Parks Boost Local Economy, Lift House Prices

1st March 2018

This week, the Land Trust released a new report: The Economic Value of our Green Spaces, which highlights the direct economic benefits as a result of the creation of a park.

A report published today by the Land Trust shows how parkland lifts nearby house prices, creates jobs and generates revenue for local businesses.

The report, commissioned from Alliance Manchester Business School (1), used evidence from the creation in 2013-14 of Port Sunlight River Park (2) in Wirral, Merseyside, and made comparisons with comparable nearby areas.

The study identified a range of benefits around the park’s creation, including:

  • Adding £7.8 million to houses within a 500 metre radius of the park – an average of £8,674 per property.
  • Generating £48,000 annual revenue for the small businesses that operate in the park, such as dog walkers and ice cream vendors.
  • Adding £38,000 revenue to other local businesses, where people have spent money while visiting the park.

Euan Hall, chief executive of the Land Trust, said today:

“This study provides concrete evidence of green space bringing economic value to local communities. But there are barriers to overcome if we’re to reap the full benefits of this all around the country.”

The Land Trust’s report concluded that:

  • Developers need to start quantifying the impacts of green spaces on their housing development revenues – and factor-in from the outset the long-term costs of maintaining green space in order to maximise its value.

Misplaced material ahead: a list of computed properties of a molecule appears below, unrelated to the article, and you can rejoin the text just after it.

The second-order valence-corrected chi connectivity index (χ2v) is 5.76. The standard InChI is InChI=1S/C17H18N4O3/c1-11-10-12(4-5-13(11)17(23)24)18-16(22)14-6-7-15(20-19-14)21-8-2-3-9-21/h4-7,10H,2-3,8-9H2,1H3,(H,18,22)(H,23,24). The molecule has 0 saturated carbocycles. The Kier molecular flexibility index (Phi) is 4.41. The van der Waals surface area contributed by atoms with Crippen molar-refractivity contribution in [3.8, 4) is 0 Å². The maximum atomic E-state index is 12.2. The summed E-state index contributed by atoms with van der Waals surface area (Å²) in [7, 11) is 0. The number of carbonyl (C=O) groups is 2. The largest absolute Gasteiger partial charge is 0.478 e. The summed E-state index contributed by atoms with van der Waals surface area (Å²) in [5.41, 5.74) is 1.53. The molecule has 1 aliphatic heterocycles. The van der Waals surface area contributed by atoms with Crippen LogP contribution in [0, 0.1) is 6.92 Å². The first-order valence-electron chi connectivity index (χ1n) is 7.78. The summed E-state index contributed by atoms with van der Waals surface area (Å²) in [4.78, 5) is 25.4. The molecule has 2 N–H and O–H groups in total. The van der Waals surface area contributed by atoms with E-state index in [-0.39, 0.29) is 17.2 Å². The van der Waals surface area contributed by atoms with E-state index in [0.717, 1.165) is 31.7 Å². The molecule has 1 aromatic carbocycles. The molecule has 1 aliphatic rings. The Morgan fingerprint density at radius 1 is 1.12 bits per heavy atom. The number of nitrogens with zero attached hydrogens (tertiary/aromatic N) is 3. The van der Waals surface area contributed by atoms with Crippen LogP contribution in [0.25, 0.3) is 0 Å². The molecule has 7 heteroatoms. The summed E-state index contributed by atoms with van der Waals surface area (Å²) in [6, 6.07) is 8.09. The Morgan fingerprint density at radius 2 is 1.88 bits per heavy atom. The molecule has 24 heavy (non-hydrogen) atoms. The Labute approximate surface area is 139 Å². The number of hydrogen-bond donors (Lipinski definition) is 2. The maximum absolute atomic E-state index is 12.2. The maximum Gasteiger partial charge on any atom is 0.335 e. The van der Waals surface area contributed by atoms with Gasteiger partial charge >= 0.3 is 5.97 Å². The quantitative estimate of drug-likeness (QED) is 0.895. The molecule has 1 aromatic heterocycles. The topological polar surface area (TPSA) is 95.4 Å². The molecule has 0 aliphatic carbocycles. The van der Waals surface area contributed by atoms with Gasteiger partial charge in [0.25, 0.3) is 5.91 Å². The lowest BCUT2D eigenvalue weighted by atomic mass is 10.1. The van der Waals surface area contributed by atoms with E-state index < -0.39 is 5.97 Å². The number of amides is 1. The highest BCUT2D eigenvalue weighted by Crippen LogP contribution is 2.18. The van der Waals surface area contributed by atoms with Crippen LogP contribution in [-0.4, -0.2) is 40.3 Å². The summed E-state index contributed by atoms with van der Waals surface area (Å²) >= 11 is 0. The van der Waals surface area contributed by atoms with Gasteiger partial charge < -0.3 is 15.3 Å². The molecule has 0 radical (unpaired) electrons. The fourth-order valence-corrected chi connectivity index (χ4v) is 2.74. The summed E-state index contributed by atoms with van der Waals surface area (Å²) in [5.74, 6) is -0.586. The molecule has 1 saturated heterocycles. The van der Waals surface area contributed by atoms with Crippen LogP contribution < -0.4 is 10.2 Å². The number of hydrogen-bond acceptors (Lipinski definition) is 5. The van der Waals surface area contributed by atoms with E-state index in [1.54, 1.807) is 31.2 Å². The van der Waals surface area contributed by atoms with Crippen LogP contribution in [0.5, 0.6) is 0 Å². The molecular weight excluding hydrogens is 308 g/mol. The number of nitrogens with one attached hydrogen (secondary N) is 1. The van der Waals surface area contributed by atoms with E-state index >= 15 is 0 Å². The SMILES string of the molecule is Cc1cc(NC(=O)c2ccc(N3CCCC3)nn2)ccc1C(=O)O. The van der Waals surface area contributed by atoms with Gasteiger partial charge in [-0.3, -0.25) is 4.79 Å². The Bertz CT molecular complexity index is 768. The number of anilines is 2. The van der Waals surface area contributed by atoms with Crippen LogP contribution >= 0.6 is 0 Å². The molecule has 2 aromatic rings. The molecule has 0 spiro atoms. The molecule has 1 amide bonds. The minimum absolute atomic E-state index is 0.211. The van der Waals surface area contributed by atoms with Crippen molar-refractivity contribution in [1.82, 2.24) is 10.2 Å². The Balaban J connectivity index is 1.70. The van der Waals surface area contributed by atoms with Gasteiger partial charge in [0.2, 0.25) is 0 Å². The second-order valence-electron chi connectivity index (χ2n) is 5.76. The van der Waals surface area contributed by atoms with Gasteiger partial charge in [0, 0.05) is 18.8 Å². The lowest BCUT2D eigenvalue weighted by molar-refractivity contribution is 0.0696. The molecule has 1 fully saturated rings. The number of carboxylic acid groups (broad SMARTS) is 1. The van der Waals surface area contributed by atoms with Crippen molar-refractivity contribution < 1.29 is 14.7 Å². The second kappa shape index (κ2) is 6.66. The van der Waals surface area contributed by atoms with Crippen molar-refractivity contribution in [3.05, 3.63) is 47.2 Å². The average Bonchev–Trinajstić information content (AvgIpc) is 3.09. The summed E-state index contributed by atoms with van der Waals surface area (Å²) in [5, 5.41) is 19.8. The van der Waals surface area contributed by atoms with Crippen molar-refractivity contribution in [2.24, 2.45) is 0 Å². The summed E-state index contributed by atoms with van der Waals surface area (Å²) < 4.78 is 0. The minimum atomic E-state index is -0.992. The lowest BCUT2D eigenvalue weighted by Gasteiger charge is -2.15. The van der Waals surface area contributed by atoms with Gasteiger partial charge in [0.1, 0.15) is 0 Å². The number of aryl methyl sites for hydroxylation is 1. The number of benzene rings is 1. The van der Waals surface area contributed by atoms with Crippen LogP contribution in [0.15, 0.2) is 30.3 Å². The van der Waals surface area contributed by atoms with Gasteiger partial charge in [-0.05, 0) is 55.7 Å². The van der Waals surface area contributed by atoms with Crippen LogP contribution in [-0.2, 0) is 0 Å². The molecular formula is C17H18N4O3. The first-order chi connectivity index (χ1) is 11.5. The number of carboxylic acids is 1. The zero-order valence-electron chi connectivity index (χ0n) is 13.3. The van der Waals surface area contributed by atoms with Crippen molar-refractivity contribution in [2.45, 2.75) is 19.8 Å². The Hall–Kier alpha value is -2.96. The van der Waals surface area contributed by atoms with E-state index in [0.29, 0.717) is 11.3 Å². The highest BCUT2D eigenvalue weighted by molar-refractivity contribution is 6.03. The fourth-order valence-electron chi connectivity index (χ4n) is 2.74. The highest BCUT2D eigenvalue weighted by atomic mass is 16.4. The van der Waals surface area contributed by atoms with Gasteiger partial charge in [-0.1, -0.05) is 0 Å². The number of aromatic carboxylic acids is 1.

• Local authority planners need to make sure local planning decisions take into account funding for long-term maintenance of green space associated with developments – and ensure that new developments contribute to existing green spaces.
  • Government must drive a culture change through planning policy guidance – to guarantee the necessary investment for maintaining green spaces in and around developments.

Euan Hall concluded:

“We need developers, local authority planners and central government planning guidance to come together and change how we think about green spaces – not just as places which support the government’s objectives around health and wellbeing, but also as assets that boost local economies. The findings from our new study are very encouraging and suggest a way forward that will benefit everybody.”

Find out more about the research and download the report at:

This report has been produced with support from the team of MBA research students at Alliance, Manchester Business School, Autism Together, volunteers at Port Sunlight River Park and the TCPA.






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